SOLOMON: Media Infatuated With Madeleine Albright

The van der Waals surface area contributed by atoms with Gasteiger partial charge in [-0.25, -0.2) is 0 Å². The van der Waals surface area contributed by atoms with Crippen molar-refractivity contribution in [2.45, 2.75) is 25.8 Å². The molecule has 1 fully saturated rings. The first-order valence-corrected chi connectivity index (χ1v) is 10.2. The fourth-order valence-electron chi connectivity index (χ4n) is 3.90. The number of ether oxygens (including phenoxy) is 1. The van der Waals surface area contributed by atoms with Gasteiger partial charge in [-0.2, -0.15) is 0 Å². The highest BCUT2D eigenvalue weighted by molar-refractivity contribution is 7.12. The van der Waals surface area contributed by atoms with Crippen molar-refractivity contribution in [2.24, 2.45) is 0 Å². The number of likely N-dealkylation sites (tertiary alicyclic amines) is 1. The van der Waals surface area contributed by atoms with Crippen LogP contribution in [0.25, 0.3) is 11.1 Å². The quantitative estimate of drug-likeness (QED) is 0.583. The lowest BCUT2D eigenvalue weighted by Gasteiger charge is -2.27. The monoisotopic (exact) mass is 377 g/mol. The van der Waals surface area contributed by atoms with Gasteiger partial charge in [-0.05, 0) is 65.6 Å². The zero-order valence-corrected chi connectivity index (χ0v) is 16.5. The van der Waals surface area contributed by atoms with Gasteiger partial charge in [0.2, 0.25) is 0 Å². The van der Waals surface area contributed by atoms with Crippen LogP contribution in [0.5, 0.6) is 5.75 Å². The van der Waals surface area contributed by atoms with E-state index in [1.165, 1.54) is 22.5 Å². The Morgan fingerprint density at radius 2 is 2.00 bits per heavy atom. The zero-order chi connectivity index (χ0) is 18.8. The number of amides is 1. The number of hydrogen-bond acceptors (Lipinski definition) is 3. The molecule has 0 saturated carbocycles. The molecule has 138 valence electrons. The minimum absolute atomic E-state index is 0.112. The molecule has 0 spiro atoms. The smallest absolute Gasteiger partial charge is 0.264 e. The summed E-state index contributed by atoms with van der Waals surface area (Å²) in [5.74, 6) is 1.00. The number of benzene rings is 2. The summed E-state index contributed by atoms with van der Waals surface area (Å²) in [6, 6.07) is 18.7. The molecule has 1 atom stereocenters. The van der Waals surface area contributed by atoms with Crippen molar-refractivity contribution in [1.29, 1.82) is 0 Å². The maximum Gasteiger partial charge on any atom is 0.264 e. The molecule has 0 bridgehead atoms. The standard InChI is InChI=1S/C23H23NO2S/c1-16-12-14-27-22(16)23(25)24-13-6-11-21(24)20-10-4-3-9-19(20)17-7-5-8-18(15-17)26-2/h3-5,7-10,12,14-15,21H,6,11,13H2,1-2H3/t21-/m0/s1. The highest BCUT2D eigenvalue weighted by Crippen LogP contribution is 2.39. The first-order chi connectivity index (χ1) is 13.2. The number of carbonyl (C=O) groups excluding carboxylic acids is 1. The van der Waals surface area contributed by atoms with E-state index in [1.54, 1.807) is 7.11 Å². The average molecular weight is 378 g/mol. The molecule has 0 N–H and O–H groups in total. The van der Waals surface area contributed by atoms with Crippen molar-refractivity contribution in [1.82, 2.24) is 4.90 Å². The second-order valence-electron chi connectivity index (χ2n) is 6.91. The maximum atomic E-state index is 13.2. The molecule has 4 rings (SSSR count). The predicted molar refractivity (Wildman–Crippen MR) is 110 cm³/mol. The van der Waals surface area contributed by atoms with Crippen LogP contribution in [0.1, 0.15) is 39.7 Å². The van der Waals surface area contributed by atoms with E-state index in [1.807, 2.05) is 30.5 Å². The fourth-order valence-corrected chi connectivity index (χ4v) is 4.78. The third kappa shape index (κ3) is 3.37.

Madeleine Albright may have charmed Jesse Helms on her way to Senate confirmation as secretary of state, but she was merely flirting with a powerful lawmaker. Her real political love affair is with the national press corps.This winter, both Time and Newsweek have described Albright as "media-savvy." She now elicits reverence from many journalists transfixed with her new superstardom as the highest-ranking woman ever in the U.S. government.These days, old friends on the media mound are pleased to lob slow-pitch questions at Albright -- and then lavish praise on her ability to hit them out of the park. It's not too tough to awe journalists who are eager to be impressed.Before she began her four-year stint as U.N. ambassador in 1993, Albright was a regular analyst for the MacNeil/Lehrer NewsHour on PBS. Weeks ago, when Bill Clinton named her to be secretary of state, the NewsHour reported with pride: "Her ease in explaining American foreign policy, which President Clinton mentioned in his remarks today, was honed partly on the NewsHour."Albright provides tasty sound bites for reporters and news consumers who relish glib lines-of-the-day. Taunting Saddam Hussein and Fidel Castro has become one of her specialties. But she never seems to muster any outrage at repressive regimes that the White House looks upon with favor -- whether China, Turkey or Saudi Arabia.Perhaps because she's adept at lacquering her hard-edged rhetoric with a humanitarian sheen, many liberal commentators express fondness for Albright. In a typical testimonial, columnist Christopher Matthews proclaimed her latest promotion "a tonic to the country's mood."A lot of pundits have lauded Albright's ascension as a breakthrough for feminism. In the same spirit, Sen. Dianne Feinstein of California asserted that Albright's rise to secretary of state "will open up new doors for women -- not just in this country but around the world."Top officials of the National Organization for Women joined with leaders of other influential feminist groups last fall to pressure the White House on behalf of Albright -- and then claimed credit as soon as she got the president's nod. This is the kind of narrow, shortsighted "feminism" that confuses symbols with substance.Across the globe, poverty is especially devastating for women. Meanwhile -- now more than ever -- Albright is implementing the edicts of an administration that has put harsh economic agendas at the center of its foreign policy. In practice, that has meant pushing and cajoling Third World governments to cut public-sector subsidies for food, health care, housing and education.These "reform" measures are being promoted by the State Department as well as global agencies like the World Bank and the International Monetary Fund. Their prescriptions are popular with investors. But poor women and families the world over are bearing the brunt of policies that slash at already-threadbare safety nets."We are not a charity or a fire department," Albright said recently. "We will defend firmly our own vital interests." Left unexamined by news coverage are crucial questions: Whose "vital interests" is she talking about? Who's being protected -- Wall Street or most Americans?Neither mainstream journalists nor Albright's feminist boosters seem interested in exploring who profits and who suffers as this nation's diplomatic bandwagon rolls forward. When it comes to issues that many liberals and women's groups profess to be passionate about, Albright is well situated to get a free ride.More curious observers might wonder why key members of former President Reagan's foreign-policy team -- such as U.N. Ambassador Jeane Kirkpatrick and Secretary of State George Shultz -- have gone out of their way to praise Albright as a fine choice to run the State Department.Albright is quite good at playing to the media -- and she is acutely aware of their importance. During her tenure as U.N. ambassador, she referred to CNN as "the 16th member of the Security Council." The day after being sworn in as secretary of state, she appeared as a guest on CNN's Larry King Live.Madeleine Albright may be media-savvy. But, under the circumstances, that's hardly cause for celebration.